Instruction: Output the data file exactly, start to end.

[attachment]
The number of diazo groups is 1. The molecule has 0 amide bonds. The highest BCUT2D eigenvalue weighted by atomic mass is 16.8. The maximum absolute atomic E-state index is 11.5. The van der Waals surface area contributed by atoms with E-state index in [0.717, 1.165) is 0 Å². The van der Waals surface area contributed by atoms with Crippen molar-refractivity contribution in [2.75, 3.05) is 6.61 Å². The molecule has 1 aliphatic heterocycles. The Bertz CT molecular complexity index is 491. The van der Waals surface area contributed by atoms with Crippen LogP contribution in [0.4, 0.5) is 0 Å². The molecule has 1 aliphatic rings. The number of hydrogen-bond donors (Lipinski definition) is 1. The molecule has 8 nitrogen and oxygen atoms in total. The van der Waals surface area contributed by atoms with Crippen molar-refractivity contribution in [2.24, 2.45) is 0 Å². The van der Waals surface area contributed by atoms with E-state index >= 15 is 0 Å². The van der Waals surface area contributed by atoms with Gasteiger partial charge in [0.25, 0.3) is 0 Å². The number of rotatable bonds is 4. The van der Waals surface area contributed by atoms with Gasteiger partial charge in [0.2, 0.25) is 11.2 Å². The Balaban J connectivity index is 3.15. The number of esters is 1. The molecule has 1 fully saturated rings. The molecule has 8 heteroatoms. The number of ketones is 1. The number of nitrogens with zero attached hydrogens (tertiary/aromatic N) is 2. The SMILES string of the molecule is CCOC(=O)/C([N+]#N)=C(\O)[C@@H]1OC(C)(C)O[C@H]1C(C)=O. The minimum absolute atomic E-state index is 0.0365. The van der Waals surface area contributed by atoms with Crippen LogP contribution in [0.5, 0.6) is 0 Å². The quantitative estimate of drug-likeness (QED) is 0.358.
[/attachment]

The number of diazo groups is 1. The molecule has 0 amide bonds. The highest BCUT2D eigenvalue weighted by atomic mass is 16.8. The maximum absolute atomic E-state index is 11.5. The van der Waals surface area contributed by atoms with E-state index in [0.717, 1.165) is 0 Å². The van der Waals surface area contributed by atoms with Crippen molar-refractivity contribution in [2.75, 3.05) is 6.61 Å². The molecule has 1 aliphatic heterocycles. The Bertz CT molecular complexity index is 491. The van der Waals surface area contributed by atoms with Crippen LogP contribution in [0.4, 0.5) is 0 Å². The molecule has 1 aliphatic rings. The number of hydrogen-bond donors (Lipinski definition) is 1. The molecule has 8 nitrogen and oxygen atoms in total. The van der Waals surface area contributed by atoms with Crippen molar-refractivity contribution in [2.24, 2.45) is 0 Å². The van der Waals surface area contributed by atoms with E-state index >= 15 is 0 Å². The van der Waals surface area contributed by atoms with Gasteiger partial charge in [0.25, 0.3) is 0 Å². The number of rotatable bonds is 4. The van der Waals surface area contributed by atoms with Gasteiger partial charge in [0.2, 0.25) is 11.2 Å². The Balaban J connectivity index is 3.15. The number of esters is 1. The molecule has 1 fully saturated rings. The molecule has 8 heteroatoms. The number of ketones is 1. The number of nitrogens with zero attached hydrogens (tertiary/aromatic N) is 2. The SMILES string of the molecule is CCOC(=O)/C([N+]#N)=C(\O)[C@@H]1OC(C)(C)O[C@H]1C(C)=O. The minimum absolute atomic E-state index is 0.0365. The van der Waals surface area contributed by atoms with Crippen LogP contribution in [0.5, 0.6) is 0 Å². The quantitative estimate of drug-likeness (QED) is 0.358.